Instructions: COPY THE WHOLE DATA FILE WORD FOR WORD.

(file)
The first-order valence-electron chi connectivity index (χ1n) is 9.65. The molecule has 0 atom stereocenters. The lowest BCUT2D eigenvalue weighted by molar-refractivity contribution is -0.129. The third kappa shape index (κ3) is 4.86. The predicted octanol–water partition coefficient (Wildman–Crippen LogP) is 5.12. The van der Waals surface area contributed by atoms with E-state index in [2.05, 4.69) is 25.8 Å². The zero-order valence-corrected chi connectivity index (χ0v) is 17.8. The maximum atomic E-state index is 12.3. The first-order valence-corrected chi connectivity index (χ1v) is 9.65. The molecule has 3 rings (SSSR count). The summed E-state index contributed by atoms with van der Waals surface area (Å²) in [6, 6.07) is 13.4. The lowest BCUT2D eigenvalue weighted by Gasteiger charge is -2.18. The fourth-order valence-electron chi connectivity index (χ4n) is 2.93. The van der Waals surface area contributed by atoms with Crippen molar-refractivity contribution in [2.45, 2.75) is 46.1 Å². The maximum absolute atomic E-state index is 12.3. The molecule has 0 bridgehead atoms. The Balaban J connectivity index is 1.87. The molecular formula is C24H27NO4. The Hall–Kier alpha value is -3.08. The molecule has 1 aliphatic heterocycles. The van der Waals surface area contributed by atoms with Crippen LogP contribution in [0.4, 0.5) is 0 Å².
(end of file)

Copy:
The first-order valence-electron chi connectivity index (χ1n) is 9.65. The molecule has 0 atom stereocenters. The lowest BCUT2D eigenvalue weighted by molar-refractivity contribution is -0.129. The third kappa shape index (κ3) is 4.86. The predicted octanol–water partition coefficient (Wildman–Crippen LogP) is 5.12. The van der Waals surface area contributed by atoms with E-state index in [2.05, 4.69) is 25.8 Å². The zero-order valence-corrected chi connectivity index (χ0v) is 17.8. The maximum atomic E-state index is 12.3. The first-order valence-corrected chi connectivity index (χ1v) is 9.65. The molecule has 3 rings (SSSR count). The summed E-state index contributed by atoms with van der Waals surface area (Å²) in [6, 6.07) is 13.4. The lowest BCUT2D eigenvalue weighted by Gasteiger charge is -2.18. The fourth-order valence-electron chi connectivity index (χ4n) is 2.93. The van der Waals surface area contributed by atoms with Crippen molar-refractivity contribution in [2.45, 2.75) is 46.1 Å². The maximum absolute atomic E-state index is 12.3. The molecule has 0 bridgehead atoms. The Balaban J connectivity index is 1.87. The molecular formula is C24H27NO4. The Hall–Kier alpha value is -3.08. The molecule has 1 aliphatic heterocycles. The van der Waals surface area contributed by atoms with Crippen LogP contribution in [0.4, 0.5) is 0 Å².